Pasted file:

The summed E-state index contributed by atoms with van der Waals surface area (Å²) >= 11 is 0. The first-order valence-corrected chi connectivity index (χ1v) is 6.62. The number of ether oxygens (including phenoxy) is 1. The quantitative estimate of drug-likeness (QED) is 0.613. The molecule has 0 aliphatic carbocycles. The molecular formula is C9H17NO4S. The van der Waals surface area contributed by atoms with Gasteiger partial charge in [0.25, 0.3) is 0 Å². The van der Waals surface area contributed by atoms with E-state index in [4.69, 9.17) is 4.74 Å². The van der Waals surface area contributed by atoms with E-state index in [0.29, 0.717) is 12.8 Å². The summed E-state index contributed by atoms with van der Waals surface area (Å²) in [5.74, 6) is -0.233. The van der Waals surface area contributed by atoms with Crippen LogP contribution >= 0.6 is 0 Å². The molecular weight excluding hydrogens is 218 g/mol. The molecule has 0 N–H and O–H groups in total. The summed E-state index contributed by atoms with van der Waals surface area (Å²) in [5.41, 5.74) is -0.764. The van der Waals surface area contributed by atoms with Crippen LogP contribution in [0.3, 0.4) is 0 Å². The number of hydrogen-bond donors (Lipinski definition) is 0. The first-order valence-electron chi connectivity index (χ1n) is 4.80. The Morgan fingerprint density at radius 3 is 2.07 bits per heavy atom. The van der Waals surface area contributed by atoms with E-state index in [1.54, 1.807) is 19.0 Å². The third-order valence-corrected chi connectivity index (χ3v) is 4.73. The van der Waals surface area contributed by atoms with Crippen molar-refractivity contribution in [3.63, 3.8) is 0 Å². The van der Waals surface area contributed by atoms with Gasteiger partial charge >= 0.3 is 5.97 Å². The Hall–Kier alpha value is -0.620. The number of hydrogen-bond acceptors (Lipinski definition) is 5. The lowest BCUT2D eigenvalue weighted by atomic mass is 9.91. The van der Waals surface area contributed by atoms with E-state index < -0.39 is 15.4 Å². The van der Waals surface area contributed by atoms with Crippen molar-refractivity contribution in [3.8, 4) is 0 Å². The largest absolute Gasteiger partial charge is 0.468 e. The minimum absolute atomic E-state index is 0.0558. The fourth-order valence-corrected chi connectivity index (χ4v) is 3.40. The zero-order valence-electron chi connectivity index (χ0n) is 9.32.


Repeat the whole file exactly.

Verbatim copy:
The summed E-state index contributed by atoms with van der Waals surface area (Å²) >= 11 is 0. The first-order valence-corrected chi connectivity index (χ1v) is 6.62. The number of ether oxygens (including phenoxy) is 1. The quantitative estimate of drug-likeness (QED) is 0.613. The molecule has 0 aliphatic carbocycles. The molecular formula is C9H17NO4S. The van der Waals surface area contributed by atoms with Gasteiger partial charge in [0.25, 0.3) is 0 Å². The van der Waals surface area contributed by atoms with E-state index in [4.69, 9.17) is 4.74 Å². The van der Waals surface area contributed by atoms with E-state index in [0.29, 0.717) is 12.8 Å². The summed E-state index contributed by atoms with van der Waals surface area (Å²) in [5.74, 6) is -0.233. The van der Waals surface area contributed by atoms with Crippen LogP contribution >= 0.6 is 0 Å². The molecular weight excluding hydrogens is 218 g/mol. The molecule has 0 N–H and O–H groups in total. The summed E-state index contributed by atoms with van der Waals surface area (Å²) in [5.41, 5.74) is -0.764. The van der Waals surface area contributed by atoms with Crippen LogP contribution in [0.3, 0.4) is 0 Å². The number of hydrogen-bond donors (Lipinski definition) is 0. The first-order valence-electron chi connectivity index (χ1n) is 4.80. The Morgan fingerprint density at radius 3 is 2.07 bits per heavy atom. The van der Waals surface area contributed by atoms with E-state index in [1.54, 1.807) is 19.0 Å². The third-order valence-corrected chi connectivity index (χ3v) is 4.73. The van der Waals surface area contributed by atoms with Crippen molar-refractivity contribution in [3.63, 3.8) is 0 Å². The van der Waals surface area contributed by atoms with Gasteiger partial charge >= 0.3 is 5.97 Å². The Hall–Kier alpha value is -0.620. The number of hydrogen-bond acceptors (Lipinski definition) is 5. The lowest BCUT2D eigenvalue weighted by atomic mass is 9.91. The van der Waals surface area contributed by atoms with E-state index < -0.39 is 15.4 Å². The van der Waals surface area contributed by atoms with Crippen molar-refractivity contribution in [3.8, 4) is 0 Å². The largest absolute Gasteiger partial charge is 0.468 e. The minimum absolute atomic E-state index is 0.0558. The fourth-order valence-corrected chi connectivity index (χ4v) is 3.40. The zero-order valence-electron chi connectivity index (χ0n) is 9.32.